There is also a handy hook-knife in a pocket, while another Velcro section to the left near the pod closure is for your radio or tracker. One more Velcro patch is found on a shoulder strap.
With the reserve bridles running up the right-hand side the closing system is somewhat different. The two leg loops have metal T-bars that you pass through material loops, similar to the Ozone BV1 but without the elastic keepers. If your fingers are cold they can be slightly fiddly as they are rather slippery. There is a plastic clip for one side of the pod, then a material loop on the other side goes over the leg-loop metallic T-bar.
Although there is no connected anti-forget strap, you should notice if you haven’t clipped the leg-loop at this stage. There is also a chest-strap to keep the shoulder straps in place.
The Sock has a 40-litre pocket within the rear fairing. This has an internal mesh pocket for your drinks bladder and three hanging points plus a tube pass-through to the right shoulder. There is also the large pocket under the seat in front of the protector.
The Sock also has two zipped pockets, one on each side, with tie-offs and a larger elasticated pocket on the right. The harness also features an inflatable nose cone and, unusually, there is a zip so you can store soft and light items inside. AirDesign warn against putting heavy items here as they can alter the angle of the harness easily. Overall, there is plenty of storage for vol-biv adventures. The solar-panel attachment points on the pod will also be useful for adventure pilots.
In the air
In the air the harness feels identical to the Grasshopper, not surprising as they share the same geometry. It’s more stable than I had expected and sits somewhere between the Supair Delight 4 Sport and the Woody Valley GTO Light 2 in terms of roll stability, with the Delight 4 being the most stable. In terms of yaw stability they all feel pretty similar with similar-sized rear fairings.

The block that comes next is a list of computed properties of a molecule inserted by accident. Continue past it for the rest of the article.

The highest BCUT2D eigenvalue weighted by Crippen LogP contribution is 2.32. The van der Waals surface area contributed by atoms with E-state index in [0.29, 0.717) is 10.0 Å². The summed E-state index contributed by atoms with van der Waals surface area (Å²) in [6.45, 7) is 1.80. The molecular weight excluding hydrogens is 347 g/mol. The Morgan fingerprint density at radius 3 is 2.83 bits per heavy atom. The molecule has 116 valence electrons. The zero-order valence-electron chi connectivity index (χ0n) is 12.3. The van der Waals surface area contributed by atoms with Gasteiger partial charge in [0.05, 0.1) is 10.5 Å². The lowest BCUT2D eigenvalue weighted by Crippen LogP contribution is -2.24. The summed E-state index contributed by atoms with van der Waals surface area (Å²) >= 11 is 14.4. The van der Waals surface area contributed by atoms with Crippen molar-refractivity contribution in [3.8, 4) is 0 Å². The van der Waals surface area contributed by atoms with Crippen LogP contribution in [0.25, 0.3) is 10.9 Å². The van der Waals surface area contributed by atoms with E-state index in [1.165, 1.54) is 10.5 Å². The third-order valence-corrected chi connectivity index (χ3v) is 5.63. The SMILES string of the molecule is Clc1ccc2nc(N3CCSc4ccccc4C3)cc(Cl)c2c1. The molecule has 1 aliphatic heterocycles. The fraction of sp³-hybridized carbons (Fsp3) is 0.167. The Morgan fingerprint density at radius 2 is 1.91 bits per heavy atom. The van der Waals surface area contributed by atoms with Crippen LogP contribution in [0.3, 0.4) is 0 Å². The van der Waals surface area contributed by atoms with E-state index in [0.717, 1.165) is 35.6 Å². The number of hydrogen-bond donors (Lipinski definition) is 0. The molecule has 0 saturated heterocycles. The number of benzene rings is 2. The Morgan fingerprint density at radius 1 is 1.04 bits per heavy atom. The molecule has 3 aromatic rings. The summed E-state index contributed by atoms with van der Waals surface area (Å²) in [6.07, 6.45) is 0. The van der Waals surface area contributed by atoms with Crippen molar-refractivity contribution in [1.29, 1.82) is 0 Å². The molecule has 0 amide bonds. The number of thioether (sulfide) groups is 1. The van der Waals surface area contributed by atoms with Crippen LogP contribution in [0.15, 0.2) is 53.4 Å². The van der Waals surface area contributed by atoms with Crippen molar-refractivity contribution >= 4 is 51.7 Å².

Being a hammock the fitting is tight. Yes, it fits you like a sock. My hips happen to fall exactly at the same point as the speedbar pulleys and I did feel a little pressure here, although over a longer flight I didn’t find it a problem. In fact I found the harness comfortable and supportive, especially in the back and shoulders. Applying bar there are no obvious pressure points with the extra load spread across your back well. I flew the harness predominantly with the AirDesign Volt 4 and the pair seem to work well together, making for a stable and relaxing feel in the air, but with enough information to tell you what the air is doing.
Like the Grasshopper Mk 2, the Sock is a lightweight harness suitable for everyday use as well as vol-biv adventures. The one you choose will depend on how you prefer the reserve set-up and pockets.
There is no doubt that the Sock does feel a little more mainstream. As with its sibling I found the Sock’s compact packed-size made walking to our local launch easier as I could use a smaller sack and I didn’t feel like I was making any real compromise in terms of comfort or function. I would be happy to use this as my daily ride.
AirDesign say: “Light, comfy and robust. An everyday pod harness that will take you from your all-day long XC, hike-and-fly training, XC competition to your vol-biv project”
What is it? Semi-light pod harness
Sizes: S, M, L
Weight (kg): 2.4, 2.75, 2.9
Protection: Inflatable – 35G rating
Published in Cross Country issue 240 (June 2023)